As discussed above, the activities of the entity making copyrighted works available for streaming by members of the public are an infringement of copyright. An end user viewing the stream might be able to argue that they are not personally engaged in an act of copyright infringement by receiving the stream. However, because the entity that made the copyrighted work available does infringe copyright, it is arguable that the use being facilitated by the user’s temporary reproduction is in fact an infringement of copyright, in which case the exception provided under section 30.71 would not appear to be available to exempt the temporary reproduction made on the user’s computer. The user might therefore be liable for directly infringing the copyright owner’s exclusive right to reproduce the work by making a temporary copy on their local computer for the purpose of facilitating the stream.
In other words, contrary to what is suggested by those promoting free TV streaming devices, it is not entirely clear that receiving an unauthorized stream of a copyrighted work in Canada does not infringe copyright. At best, this activity could be said to fall within a grey zone.
Another point relied on by those touting the legality of free TV streaming devices in Canada is that it would be difficult for copyright owners to enforce their rights against individual users. In practice, given the cost of taking legal action and the damages potentially available, it is not economical for a copyright owner to sue each and every individual infringer. However, copyright owners have and likely will continue to take legal action against individual end users, if only in an attempt to deter others from engaging in similar activities.
In practice, copyright owners can determine the identity of individuals who are engaged in copyright infringement on the Internet, and can initiate legal action against those individuals. Because peer-to-peer networks work by sharing a file among a large group of people, it is easy for copyright owners to discover who is using them. All a copyright owner needs to do is connect to a peer-to-peer network and log the IP addresses of everyone else sharing the file. IP addresses are allocated by internet service providers (ISPs), so a copyright owner can take the list of IP addresses and obtain a court order for the ISP to disclose which account holder was using each IP address at that time, as was ordered in Voltage Pictures LLC v. John Doe, 2014 FC 161. The copyright owner may then sue the identified alleged infringers for copyright infringement, which would result in significant costs to those individuals to defend the action (or alternatively a payment to settle the action). Thus, while requiring the involvement of the ISP, tracking unauthorized sharing over a peer-to-peer network and enforcing IP rights against infringers is relatively straightforward.
Copyright owners now also have the option of having the ISP send individuals who have allegedly engaged in copyright infringement a notification through the notice-and-notice regime established under sections 41.25 and 41.26 of the Copyright Modernization Act. The receipt of such a notification can be distressing to the user, and, although not an intended function of the notice-and-notice regime put in place by the Copyright Modernization Act, in practice such letters often include an offer that the copyright owner will not pursue legal action if the user pays a modest sum of money to the copyright owner. Thus, the end user may feel pressured to settle and avoid the possibility of legal action being taken against them.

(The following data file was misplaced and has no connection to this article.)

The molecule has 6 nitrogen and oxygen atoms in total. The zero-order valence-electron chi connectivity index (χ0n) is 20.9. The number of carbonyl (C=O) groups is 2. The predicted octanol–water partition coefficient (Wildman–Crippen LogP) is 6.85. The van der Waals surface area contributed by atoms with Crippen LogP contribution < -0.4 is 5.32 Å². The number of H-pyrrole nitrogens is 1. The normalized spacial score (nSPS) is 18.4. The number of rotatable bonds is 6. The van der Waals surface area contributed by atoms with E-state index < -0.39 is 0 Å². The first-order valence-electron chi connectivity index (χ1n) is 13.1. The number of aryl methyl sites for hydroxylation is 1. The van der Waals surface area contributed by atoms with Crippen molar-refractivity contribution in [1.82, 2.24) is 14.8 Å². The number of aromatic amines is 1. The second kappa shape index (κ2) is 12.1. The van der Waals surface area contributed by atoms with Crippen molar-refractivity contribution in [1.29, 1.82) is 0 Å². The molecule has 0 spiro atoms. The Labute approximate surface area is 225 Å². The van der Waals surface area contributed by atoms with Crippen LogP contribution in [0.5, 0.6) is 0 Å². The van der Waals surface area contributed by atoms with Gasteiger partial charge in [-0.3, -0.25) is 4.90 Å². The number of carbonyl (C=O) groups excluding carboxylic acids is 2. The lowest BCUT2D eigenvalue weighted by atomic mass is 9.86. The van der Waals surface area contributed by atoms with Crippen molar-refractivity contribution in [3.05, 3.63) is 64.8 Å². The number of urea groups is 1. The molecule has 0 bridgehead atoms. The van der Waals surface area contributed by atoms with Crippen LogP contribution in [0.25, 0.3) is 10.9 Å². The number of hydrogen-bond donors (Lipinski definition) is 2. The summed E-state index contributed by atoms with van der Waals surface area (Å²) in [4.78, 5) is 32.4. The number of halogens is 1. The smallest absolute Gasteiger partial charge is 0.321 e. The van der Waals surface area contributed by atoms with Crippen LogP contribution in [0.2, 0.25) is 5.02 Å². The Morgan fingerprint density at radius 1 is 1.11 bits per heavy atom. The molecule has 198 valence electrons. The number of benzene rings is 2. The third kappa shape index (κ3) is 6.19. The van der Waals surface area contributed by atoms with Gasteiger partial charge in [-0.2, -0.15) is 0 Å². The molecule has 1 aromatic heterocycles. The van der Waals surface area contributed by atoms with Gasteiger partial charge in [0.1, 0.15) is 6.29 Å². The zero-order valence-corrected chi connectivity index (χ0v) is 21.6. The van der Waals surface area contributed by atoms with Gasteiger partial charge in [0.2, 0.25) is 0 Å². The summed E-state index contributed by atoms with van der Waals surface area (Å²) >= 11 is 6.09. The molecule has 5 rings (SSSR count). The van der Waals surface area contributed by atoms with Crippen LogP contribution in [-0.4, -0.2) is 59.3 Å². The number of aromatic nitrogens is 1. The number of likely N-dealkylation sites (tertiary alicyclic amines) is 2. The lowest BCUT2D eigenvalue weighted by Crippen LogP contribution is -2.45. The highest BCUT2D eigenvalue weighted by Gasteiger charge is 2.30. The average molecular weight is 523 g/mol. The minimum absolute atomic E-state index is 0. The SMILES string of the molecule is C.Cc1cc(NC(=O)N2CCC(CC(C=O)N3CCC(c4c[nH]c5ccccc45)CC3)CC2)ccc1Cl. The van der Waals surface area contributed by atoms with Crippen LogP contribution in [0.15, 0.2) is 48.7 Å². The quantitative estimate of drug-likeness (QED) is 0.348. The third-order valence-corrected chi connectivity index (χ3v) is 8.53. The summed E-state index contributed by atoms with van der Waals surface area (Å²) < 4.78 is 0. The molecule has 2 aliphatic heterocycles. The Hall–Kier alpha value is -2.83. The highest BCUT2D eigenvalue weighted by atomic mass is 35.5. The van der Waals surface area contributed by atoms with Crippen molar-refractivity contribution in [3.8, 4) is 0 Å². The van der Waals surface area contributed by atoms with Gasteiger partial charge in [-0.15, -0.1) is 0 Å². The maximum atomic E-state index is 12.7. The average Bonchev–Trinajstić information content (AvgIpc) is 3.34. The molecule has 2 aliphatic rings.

Downloading files from file-lockers is potentially more difficult for copyright owners to track. Since there is no peer-to-peer sharing, the copyright owners would have to force a file-locker to log and share the IP addresses of whoever accesses their content. This may be difficult, as file-lockers can be located in jurisdictions outside of Canada, and therefore it may be difficult for copyright owners to obtain information from such entities. However, where such services are within the jurisdiction of the Canadian courts or are located in a jurisdiction that would enforce a Canadian court order, copyright owners may be able to obtain such information.
As another practical consideration, whether a user is downloading and storing or just streaming a file would not be discernable from the file sharing protocol employed. From the perspective of a peer in a peer-to-peer network, or a file-locker, an entire file is transferred to the user. Therefore even if a copyright owner wanted to only pursue people downloading a durable copy of a file, there would be no way to distinguish them from those receiving a stream of a file. This means that even if a user does not infringe copyright by streaming a file, users could still be contacted or sued by copyright owners, and would be required to establish in a legal action that they were merely streaming and not downloading a durable copy of the file.
Whether or not the use of TV streaming devices is legal is a complex question. Many who believe streaming to be legal employ simplified understandings of both the technology and the law. What each device actually does is not always apparent, and can differ based on its specific configuration. How copyright law will apply to the different configurations is also unclear. And finally, viability of enforcement is sometimes conflated with legality of the activity. This all means that the legal implications of receiving unauthorized streams of copyrighted content are not clear, and users should be cautious in relying on claims that the use of TV streaming devices to access unauthorized copyrighted content will not result in any adverse consequences for the user.